- Do not allow vehicles related to the works/activity/event to use any of the footpath or berm areas to park on or unload materials.
- No heavy or large machinery is to be used in any part of the footpath area, e.g. cranes, diggers, etc.
- No excavation can be carried out (i.e. digging) in any part of the footpath.
- The work, activity or event period that requires use of the area is no more than three days.
- No overhead structural work occurs in any part of the public space or footpath.
- If you have vehicles needing to cross the footpath and berm to access the site, make sure they don’t damage anything or create a health and safety issue.
If your activity or event cannot meet any of the criteria outlined above you will need to provision for the use of footpath space as part of your Corridor Access Request
2. Does your work involve working near cable locations?
Before you carry out any works, check cable locations in and around your proposed dig site.
- BeforeUdig is a free online service for anyone undertaking excavation works that will help you locate cables, as well as pipes and other utility assets.
- Register with BeforeUdig to request the information you need.
- Council offers a free cable location service for contractors carrying out works at or near traffic signals or other key locations where we have these cables. This includes locating traffic loops in the road surface and footpath. Some old service plans may also be available.
3. Are you carrying out an activity, work, excavation or event within a road reserve?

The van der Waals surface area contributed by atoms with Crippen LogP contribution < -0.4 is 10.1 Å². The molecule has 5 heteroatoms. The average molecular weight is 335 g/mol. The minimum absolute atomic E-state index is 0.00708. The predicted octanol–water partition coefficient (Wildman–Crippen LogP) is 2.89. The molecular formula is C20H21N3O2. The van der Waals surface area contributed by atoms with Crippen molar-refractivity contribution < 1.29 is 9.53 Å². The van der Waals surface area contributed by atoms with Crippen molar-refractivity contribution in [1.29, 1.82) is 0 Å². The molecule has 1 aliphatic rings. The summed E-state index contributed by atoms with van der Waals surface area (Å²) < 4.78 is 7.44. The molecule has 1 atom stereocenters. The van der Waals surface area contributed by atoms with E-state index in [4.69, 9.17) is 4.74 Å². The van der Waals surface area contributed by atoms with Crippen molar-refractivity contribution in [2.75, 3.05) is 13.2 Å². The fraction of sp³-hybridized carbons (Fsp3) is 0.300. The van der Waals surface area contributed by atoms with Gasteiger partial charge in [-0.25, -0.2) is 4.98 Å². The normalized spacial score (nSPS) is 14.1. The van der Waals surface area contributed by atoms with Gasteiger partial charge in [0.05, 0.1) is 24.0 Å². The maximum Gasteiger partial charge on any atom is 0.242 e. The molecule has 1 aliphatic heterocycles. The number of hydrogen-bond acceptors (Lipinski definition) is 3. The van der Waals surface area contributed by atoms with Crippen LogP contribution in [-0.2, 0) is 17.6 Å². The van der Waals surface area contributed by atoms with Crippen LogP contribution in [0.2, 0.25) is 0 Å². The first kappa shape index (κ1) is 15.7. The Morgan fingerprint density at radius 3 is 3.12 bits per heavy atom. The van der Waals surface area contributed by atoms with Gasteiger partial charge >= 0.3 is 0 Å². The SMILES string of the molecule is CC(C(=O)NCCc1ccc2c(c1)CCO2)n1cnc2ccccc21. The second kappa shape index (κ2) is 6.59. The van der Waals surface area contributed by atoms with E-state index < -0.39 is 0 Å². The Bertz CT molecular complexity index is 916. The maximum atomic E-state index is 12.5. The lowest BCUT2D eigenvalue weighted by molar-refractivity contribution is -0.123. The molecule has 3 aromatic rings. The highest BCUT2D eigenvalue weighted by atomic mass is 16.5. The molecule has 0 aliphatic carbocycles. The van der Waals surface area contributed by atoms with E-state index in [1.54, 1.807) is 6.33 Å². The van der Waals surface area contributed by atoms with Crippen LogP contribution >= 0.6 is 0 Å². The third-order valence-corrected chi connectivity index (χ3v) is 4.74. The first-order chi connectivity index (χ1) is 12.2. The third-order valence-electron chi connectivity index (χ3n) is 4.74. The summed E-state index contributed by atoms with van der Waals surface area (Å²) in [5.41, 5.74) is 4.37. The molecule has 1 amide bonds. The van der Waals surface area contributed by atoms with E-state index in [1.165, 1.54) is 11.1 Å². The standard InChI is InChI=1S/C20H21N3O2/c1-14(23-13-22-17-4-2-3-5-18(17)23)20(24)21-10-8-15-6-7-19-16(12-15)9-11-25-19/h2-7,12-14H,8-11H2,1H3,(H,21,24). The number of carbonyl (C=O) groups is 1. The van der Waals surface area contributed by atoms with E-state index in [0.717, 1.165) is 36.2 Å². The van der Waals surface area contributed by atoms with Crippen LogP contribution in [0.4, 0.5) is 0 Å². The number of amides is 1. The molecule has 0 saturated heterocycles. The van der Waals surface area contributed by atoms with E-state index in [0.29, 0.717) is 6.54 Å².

You'll need to make a Corridor Access Request to get approval to do this. There is a separate process for activities that involve excavation works and those that don't.
- Hamilton has significant parking sensor technology invested in the CBD and work such as resealing, kerb and channel, road maintenance or street light replacements in this area can impact this technology.
- For major works or projects, please ensure your application is lodged with us at least 15 days before the start date of your works, activity or event.
- For minor works, you need to ensure your application is lodged with us at least five days in advance.
- To request corridor access on State Highways outside the city's boundaries, please contact Waka Kotahi NZ Transport Agency.
- Read our general conditions and local conditions related to corridor access requests.
Corridor Access Requests in special paving areas
All four of the following requirements should be met in relation to special paving areas:
- be reinstated by a specialist contractor once the works are finished
- be reinstated to match the area's original standard, with the same quality, texture, type, colour and material of the existing pavement and minimal visible evidence of the trench reinstatement